The Ouya console has been the most talked-about independent gaming platform since its incredible Kickstarter fundraising campaign. Now that the Ouya release date is upon us, though, the chatter has taken a decidedly less-positive tone. Early Ouya reviews are not favorable, even on the end-user side of things. Yet somehow, Amazon and other retailers are selling out of the Android-based console.
Interest has been high in Ouya for months now, so its consumer base may have over-hyped itself to a certain degree. Whereas PS4 pre-orders on Amazon and Xbox One pre-orders on Amazon saw meteoric spikes during E3, orders for the Android-based Ouya console had a much longer burn, either because people were on the fence about what an open-source gaming machine could actually deliver, or because they were holding out hope for Sony’s and Microsoft’s upcoming next-gen consoles.
With the PS4 being priced at $399 and the Xbox One priced at $499, though, the Ouya’s $99 price tag may have inspired some deeper looks into what the indie console offers. For instance, what can its Nvidia Tegra 3 chipset produce? Are its 170 downloadable titles unique, or identical to what’s already available on consumers’ phones? Do its streaming apps such as Plex, XBMC and iHeartRadio give the unit enough non-gaming legs compared to the multimedia capabilities of the PS4 and Xbox One? But in spite of the questions and bad reviews, the Ouya has still sold out on its launch day at both GameStop and Amazon.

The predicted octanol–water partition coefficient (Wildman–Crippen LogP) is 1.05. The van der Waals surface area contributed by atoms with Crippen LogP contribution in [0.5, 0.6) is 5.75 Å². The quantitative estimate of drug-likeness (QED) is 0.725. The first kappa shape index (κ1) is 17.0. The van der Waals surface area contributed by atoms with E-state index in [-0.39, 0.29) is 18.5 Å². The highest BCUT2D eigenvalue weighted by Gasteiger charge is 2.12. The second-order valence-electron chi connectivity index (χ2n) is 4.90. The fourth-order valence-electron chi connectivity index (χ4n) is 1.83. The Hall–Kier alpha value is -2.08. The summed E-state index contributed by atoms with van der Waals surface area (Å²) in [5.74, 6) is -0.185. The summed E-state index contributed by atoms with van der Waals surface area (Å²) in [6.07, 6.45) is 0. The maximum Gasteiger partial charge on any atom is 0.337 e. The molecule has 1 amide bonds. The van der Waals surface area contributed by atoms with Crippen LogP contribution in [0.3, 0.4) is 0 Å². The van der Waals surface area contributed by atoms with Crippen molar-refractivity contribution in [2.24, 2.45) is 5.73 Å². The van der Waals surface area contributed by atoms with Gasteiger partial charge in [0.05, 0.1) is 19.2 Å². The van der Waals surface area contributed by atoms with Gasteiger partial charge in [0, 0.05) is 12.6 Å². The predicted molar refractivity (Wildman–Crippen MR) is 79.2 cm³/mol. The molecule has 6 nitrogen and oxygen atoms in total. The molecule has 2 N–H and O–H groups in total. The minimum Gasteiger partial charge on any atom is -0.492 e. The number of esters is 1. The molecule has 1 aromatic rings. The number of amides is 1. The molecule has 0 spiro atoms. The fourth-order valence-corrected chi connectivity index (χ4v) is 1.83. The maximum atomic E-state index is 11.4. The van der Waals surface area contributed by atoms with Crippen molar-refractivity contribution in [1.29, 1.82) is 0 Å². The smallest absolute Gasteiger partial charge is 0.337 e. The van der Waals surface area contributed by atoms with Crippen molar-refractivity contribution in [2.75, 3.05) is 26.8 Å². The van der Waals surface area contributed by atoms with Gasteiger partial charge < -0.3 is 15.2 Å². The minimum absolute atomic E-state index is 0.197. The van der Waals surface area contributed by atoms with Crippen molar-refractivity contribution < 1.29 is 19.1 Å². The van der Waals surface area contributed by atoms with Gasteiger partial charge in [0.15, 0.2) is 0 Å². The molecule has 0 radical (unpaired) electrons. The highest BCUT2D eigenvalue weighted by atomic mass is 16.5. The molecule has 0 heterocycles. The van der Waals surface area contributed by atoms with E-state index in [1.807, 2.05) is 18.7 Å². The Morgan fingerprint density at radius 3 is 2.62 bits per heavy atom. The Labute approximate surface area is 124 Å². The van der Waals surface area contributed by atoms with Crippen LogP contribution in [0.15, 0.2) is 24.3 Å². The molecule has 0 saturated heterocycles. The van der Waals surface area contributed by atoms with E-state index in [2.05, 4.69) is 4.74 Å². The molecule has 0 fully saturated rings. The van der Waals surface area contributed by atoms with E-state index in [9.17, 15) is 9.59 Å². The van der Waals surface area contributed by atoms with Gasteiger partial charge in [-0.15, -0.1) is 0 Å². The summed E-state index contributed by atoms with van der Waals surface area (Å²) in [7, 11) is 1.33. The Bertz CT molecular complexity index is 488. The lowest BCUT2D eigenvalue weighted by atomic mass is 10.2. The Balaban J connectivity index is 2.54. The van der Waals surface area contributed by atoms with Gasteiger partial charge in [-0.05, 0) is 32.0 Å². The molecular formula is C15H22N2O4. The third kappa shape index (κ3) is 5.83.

Ouya executives have claimed for months that their system doesn’t force an “either/or” discussion with the next-gen PS4 and Xbox One consoles. Instead, it was almost seen as a companion device, something to keep people gaming when the big-brother systems from Sony and Microsoft were turned off. Interestingly, perhaps because of its much-lower price, Ouya has succeeded in racking up sales in spite of the console’s poor reviews.
Some of the early Ouya reviews at Amazon come from consumers who backed the console during its aforementioned Kickstarter campaign, a demographic that would traditionally be one of its biggest “fanboy” type supporters. Yet the reviews cite WiFi issues, buttons sticking on the controller and response-time lag in the controller itself. Still, those same people giving the Ouya poor reviews also say that its $99 price point should warrant some understanding that certain imperfections are to be expected compared to its higher-priced PS4 and Xbox One kin.
Ouya has said it’s in the process of addressing these and other complaints. A timeline has not been set for when the hardware and/or firmware updates may be available to remedy these early challenges.